Director: Hugh Hudson
Time: Aprx. 2 hours

Movie Review: Christopher C. Harmon

Abrahams kneels between the crossed lines of white chalk with something very near reverence. His eyes appraise the earth and cinder track. Slowly, with a silver blade, he makes three cuts and scoops away the hard ground between them with curved fingers. Charles Paddock stands. His own footholds are already pre­pared; he plays his blade against an open palm, and turns a proud and deathly stare upon the man who kneels. Charles Paddock is the greatest sprinter of his day. And it is a great race that he is about to lose.

Chariots of Fire is said to take its name from a poem by that Englishman of effusive soul, William Blake. An original screenplay written by Colin Welland from historical fact, it chronicles the story of two British champions, a Scot named Eric Liddell and an English­man, Harold Abrahams. Friends, they run once against each other, and once (in the 1924 Olympics) against the world. Their souls are different, and their backgrounds divergent. Their stories are united by a shared love of God, England, manly sport, and victory. Whether these form a true hierarchy, or only an amalgam of fine allegiances, is, I take it, the theme of the film.

Liddell (played by Ian Charleson) is an extraordinarily pious man, but one who loves to run and win as much as to preach and pray. As he explains gently to his rather small-souled sister, partner in his ministry, “God made me for a purpose, and that purpose is [missionary work in] China. But he also made me fast, and when I run, I feel His pleasure.”

Harold Abrahams runs without a trace of Eric’s joy. “Ruthless” is the appellation the sportswriters give to this 100 meters man. The naturalized son of a Lithuanian Jew, Abrahams is emphatically English and “Caius Col­lege [Cambridge] first and last.” But he is also “defen­sive to the point of pugnacity” about the subtle anti-Semitic tone in many a loose remark made around him. As Abrahams confides several times, anger drives him to so many victories.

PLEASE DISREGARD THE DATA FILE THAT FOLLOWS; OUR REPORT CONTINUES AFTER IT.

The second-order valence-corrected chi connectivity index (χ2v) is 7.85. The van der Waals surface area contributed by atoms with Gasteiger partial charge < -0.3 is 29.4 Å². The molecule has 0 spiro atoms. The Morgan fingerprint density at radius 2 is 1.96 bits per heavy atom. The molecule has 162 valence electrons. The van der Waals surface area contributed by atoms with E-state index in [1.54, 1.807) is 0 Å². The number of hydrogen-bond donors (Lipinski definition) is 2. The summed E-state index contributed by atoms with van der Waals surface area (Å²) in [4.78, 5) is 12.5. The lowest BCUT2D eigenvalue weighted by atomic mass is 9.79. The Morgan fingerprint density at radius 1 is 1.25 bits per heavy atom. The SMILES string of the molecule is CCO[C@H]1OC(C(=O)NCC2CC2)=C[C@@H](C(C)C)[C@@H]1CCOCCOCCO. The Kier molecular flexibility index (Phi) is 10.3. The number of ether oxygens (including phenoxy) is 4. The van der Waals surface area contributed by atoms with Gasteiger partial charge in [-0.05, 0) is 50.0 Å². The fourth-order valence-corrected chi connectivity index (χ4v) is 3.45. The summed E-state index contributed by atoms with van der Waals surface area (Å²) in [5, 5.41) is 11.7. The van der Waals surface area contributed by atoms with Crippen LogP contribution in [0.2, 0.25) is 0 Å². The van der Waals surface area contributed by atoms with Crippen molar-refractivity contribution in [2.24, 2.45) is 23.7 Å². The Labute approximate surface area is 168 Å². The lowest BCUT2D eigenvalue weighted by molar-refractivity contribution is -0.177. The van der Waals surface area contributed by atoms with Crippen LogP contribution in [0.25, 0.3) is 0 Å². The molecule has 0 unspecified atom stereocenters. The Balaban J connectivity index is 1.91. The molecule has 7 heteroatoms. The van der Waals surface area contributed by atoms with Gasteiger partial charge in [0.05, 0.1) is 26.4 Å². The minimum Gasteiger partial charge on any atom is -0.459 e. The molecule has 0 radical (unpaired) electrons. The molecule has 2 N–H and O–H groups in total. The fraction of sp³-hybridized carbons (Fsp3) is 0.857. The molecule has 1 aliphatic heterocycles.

Between training sessions of the utmost seri­ousness, Abrahams journeys north to Scotland to cover for Caius College Liddell’s brilliant races. His admiration for Eric’s courage becomes profound; deeper still is his desire to best him. They compete only once, in the 100 meters in London, in 1923. Abrahams finishes a full stride behind “The Flying Scotsman.” Some of Director Hugh Hudson’s finer se­quences follow, in the emptied stadium where Abrahams relives again and again the agonized final steps of the sprint. His shoulders slump, and the air is broken by the whip-like crack of wooden chairs snapped upright by a clean-up man, moving steadily along an aisle.

The eighth modern Games open in Paris in 1924, before a world which expects Olympians to be amateurs at athletics and gentlemen in victory and defeat. Before the Games, Abrahams creates a small scandal by hiring Sam Mussabini, a professional trainer who pledges to find those two extra strides within him that beating the Scotsman will require. Abrahams’s Master at Cambridge criticizes this move as a “headlong pursuit of individual glory.” Abrahams replies curtly: “What I in­tend to achieve is for my family, my university, and my country, and I bitterly resent you suggesting other­wise.” “Your aim is to win at all costs.” “Perhaps, sir, you would rather I play the gentleman and lost.” “To playing the tradesman, yes.” In Paris, Abrahams and Mussabini take a room near the stadium, apart from the team. The old man applies his ointments, and the athlete awaits those “ten lonely seconds to justify my whole existence.”